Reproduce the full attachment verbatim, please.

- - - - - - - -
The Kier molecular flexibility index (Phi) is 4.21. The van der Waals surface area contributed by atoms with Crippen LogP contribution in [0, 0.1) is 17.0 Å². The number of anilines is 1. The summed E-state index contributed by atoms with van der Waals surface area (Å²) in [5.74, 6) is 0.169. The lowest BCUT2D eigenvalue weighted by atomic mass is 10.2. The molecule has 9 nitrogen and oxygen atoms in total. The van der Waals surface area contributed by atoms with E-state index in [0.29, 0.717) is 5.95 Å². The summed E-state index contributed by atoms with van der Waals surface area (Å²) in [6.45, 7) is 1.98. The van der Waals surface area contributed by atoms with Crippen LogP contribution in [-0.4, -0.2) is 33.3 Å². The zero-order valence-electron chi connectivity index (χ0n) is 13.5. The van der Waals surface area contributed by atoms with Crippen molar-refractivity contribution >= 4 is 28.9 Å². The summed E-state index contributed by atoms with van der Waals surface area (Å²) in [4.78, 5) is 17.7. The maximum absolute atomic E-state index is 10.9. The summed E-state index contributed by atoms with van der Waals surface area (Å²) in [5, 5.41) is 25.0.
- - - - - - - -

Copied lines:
The Kier molecular flexibility index (Phi) is 4.21. The van der Waals surface area contributed by atoms with Crippen LogP contribution in [0, 0.1) is 17.0 Å². The number of anilines is 1. The summed E-state index contributed by atoms with van der Waals surface area (Å²) in [5.74, 6) is 0.169. The lowest BCUT2D eigenvalue weighted by atomic mass is 10.2. The molecule has 9 nitrogen and oxygen atoms in total. The van der Waals surface area contributed by atoms with E-state index in [0.29, 0.717) is 5.95 Å². The summed E-state index contributed by atoms with van der Waals surface area (Å²) in [6.45, 7) is 1.98. The van der Waals surface area contributed by atoms with Crippen LogP contribution in [-0.4, -0.2) is 33.3 Å². The zero-order valence-electron chi connectivity index (χ0n) is 13.5. The van der Waals surface area contributed by atoms with Crippen molar-refractivity contribution >= 4 is 28.9 Å². The summed E-state index contributed by atoms with van der Waals surface area (Å²) in [4.78, 5) is 17.7. The maximum absolute atomic E-state index is 10.9. The summed E-state index contributed by atoms with van der Waals surface area (Å²) in [5, 5.41) is 25.0.